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Water hammer sound one only one of two radiators

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Hi, I recently moved into the second floor of an typical old NYC apartment building. When the bedroom radiator starts up, there is an extremely loud clanking sound. It seems to be strongest in the pipe going from floor to ceiling and not really the radiator itself. The living room radiator is nearly silent and also heats quickly, the bedroom radiator that clanks doesn't heat as quickly. In addition, the steam vent releases water occasionally, reaching three feet above. I've also made sure that the radiator is pitched downward. Would replacing my steam air vent fix at least the water spray issue?

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  • Jamie Hall
    Jamie Hall Member Posts: 23,536
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    That's not a venting problem. Somewhere in the pipe going to that radiator there is a spot where the condensate can't drain. It may be a very short section of horizontal pipe pitched the wrong way -- or it could also be as simple as the valve not all the way open or partly failed so that the flow of condensate is blocked.
    Br. Jamie, osb
    Building superintendent/caretaker, 7200 sq. ft. historic house museum with dependencies in New England
  • danieln93
    danieln93 Member Posts: 3
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    That's not a venting problem. Somewhere in the pipe going to that radiator there is a spot where the condensate can't drain. It may be a very short section of horizontal pipe pitched the wrong way -- or it could also be as simple as the valve not all the way open or partly failed so that the flow of condensate is blocked.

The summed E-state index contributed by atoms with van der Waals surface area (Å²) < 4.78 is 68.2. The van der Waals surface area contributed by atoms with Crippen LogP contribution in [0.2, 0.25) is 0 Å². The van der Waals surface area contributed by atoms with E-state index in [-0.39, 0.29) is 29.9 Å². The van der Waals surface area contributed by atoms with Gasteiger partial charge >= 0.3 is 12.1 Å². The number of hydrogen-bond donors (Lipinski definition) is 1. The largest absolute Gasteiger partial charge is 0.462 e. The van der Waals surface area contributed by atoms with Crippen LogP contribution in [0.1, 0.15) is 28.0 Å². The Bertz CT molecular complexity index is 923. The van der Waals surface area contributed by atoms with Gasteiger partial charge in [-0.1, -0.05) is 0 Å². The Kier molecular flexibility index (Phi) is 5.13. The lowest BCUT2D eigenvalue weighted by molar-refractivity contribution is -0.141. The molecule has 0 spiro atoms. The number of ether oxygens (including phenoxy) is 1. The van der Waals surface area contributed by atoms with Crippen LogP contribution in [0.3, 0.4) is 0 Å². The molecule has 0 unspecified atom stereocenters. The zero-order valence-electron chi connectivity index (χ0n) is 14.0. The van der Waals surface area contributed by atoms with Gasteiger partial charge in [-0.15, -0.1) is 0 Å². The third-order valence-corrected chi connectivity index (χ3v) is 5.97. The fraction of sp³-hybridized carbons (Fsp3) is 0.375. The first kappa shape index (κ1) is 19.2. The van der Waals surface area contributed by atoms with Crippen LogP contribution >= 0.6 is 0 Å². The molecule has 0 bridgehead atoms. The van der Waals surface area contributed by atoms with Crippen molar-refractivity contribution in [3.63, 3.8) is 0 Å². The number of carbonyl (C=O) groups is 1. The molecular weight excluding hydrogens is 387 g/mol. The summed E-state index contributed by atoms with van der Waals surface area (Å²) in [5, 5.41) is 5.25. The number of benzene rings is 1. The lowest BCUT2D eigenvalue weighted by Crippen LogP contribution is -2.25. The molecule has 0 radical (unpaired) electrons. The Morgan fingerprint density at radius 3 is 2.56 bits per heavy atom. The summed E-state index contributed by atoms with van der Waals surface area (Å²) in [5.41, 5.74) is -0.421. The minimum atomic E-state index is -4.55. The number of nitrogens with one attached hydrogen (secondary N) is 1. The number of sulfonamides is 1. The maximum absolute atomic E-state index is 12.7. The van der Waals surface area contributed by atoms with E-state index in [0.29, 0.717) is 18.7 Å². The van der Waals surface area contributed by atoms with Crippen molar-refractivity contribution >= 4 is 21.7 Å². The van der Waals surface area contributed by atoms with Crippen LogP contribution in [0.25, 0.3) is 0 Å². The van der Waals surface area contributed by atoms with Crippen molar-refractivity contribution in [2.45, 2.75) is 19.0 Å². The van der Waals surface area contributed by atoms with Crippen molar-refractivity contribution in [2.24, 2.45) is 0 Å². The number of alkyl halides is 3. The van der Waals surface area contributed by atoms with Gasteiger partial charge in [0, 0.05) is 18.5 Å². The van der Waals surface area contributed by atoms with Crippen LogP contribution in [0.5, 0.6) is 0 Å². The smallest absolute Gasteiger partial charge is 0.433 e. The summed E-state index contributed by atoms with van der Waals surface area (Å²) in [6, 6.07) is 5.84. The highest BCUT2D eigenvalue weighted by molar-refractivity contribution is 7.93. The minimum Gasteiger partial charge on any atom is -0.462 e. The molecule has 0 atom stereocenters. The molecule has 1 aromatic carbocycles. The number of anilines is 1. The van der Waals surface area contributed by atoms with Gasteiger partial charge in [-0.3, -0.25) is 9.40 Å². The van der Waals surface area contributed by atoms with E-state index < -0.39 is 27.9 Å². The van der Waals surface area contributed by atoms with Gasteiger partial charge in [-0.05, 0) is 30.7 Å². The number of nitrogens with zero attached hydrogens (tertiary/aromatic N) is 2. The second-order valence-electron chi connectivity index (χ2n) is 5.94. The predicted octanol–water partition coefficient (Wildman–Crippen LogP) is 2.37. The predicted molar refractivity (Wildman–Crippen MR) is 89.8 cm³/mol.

Thank you for your reply, that’s interesting because the one radiator that works perfectly fine has a pipe that more or less runs straight as opposed to the one above. 
  • pedmec
    pedmec Member Posts: 994
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    Check to make sure the radiator valve is opened all the way. You can't throttle a radiator valve on a one pipe steam system. Either all the way open or all the way closed.
  • EdTheHeaterMan
    EdTheHeaterMan Member Posts: 8,153
    edited November 2022
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    danieln93 said:



    That's not a venting problem. Somewhere in the pipe going to that radiator there is a spot where the condensate can't drain. It may be a very short section of horizontal pipe pitched the wrong way -- or it could also be as simple as the valve not all the way open or partly failed so that the flow of condensate is blocked.



    Thank you for your reply, that’s interesting because the one radiator that works perfectly fine has a pipe that more or less runs straight as opposed to the one above

    Is this a picture of the noisy radiator or the quiet radiator?

    The problem may also be in the radiator above you or below you. The noise can travel thru the pipes and you are hearing something that is happening many feet away.

    Edward Young Retired

    After you make that expensive repair and you still have the same problem, What will you check next?

  • mattmia2
    mattmia2 Member Posts: 9,837
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    Does all of that piping toward the wall all pitch downward? It is possible that all that piping is pushing the piping below the floor down so that it is sloping the wrong way and trapping condensate.
  • neilc
    neilc Member Posts: 2,711
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    is that a steam valve?